Teen years can be some of the most formative, fun, dysfunctional, and challenging years of our lives. We face eight to nine years of growth, self-discovery, and the physical change of our bodies. On top of that, we have the pressures of high school, grades, and choosing a career or study path that will define the rest of our lives.
Here are three habits that, regardless of where you end up in life, will always be able to help you and guide you through life.
1) Prayer and Scripture Reading
It has been scientifically proven that spending time in morning meditation or journaling can help you have a calmer more productive day. What better way to do this than adding some Scripture reading and prayer time? Creating a habit of spending time with HaShem each morning can be vital during both difficult and good times in our lives. This habit teaches our hearts that HaShem comes first before our daily lives and teaches our minds to take a break and focus on other things besides the stresses we may have. Once you become an adult, this practice is harder to enact but much more rewarding for your potentially busy life. Now, while you are still young, is the time to focus on God, his word, and build a relationship with him through the trials you may face.
Psychology states that gratitude is the key to success and helps ward off anxiety and depression and helps calm most mental illnesses. Judaism offers a beautiful prayer to be said upon arising each morning: Modei Ani (“I gratefully thank you”): a prayer of gratitude. Creating a habit of gratefulness can not only help us mentally and emotionally but spiritually as well. Acknowledging the good that God put in our lives such as our families, friends, a roof over our heads, and food on our table can be a good place to start with gratitude. Sometimes even writing little sticky-note reminders of the top five things to be grateful for can help us to focus throughout our day on all the wonders HaShem provides for us.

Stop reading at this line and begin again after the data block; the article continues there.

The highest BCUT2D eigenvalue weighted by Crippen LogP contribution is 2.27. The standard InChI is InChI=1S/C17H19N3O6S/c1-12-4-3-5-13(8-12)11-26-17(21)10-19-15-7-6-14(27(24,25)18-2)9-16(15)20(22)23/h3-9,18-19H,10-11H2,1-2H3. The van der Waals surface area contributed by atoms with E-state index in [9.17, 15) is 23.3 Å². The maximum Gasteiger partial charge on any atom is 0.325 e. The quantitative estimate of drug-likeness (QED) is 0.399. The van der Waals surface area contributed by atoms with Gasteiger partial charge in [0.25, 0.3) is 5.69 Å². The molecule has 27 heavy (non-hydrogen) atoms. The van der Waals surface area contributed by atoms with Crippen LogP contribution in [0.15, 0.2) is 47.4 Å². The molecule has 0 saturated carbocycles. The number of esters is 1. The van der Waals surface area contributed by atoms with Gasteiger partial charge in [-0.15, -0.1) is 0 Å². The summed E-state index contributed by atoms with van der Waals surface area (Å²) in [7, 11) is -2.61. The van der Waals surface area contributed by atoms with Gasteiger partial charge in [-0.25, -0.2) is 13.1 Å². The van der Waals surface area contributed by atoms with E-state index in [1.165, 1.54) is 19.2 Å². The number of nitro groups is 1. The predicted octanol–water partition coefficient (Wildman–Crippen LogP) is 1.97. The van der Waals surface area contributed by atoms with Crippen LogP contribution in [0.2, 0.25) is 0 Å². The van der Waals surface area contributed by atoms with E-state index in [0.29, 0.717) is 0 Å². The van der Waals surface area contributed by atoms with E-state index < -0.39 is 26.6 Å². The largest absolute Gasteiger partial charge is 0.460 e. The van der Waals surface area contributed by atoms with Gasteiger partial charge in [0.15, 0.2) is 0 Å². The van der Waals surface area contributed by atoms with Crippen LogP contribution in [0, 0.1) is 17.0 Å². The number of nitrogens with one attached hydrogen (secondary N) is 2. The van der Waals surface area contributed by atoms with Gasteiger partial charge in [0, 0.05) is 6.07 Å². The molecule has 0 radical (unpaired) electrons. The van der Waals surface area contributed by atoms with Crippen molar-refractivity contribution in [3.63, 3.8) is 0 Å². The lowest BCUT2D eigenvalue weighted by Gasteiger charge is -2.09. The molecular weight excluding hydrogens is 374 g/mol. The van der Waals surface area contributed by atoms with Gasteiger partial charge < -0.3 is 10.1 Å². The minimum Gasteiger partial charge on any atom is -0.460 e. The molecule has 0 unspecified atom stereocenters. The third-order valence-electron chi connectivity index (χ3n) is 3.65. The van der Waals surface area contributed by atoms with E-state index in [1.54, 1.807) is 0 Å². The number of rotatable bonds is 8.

3) Helping Others
Another essential key to living a good, godly, wholesome life is getting out there and helping others. Yeshua taught about the great mitzvah of providing for the poor and orphaned among us. Volunteering in your local community even for just two hours a week is a great way to give back, meet other people, and be an active part of the world in which we all live. Luckily, we live in a society that for the most part uplifts activism and social awareness. Some great places to volunteer are the humane society, nursing homes, hospitals, community centers, or at your local synagogue or church.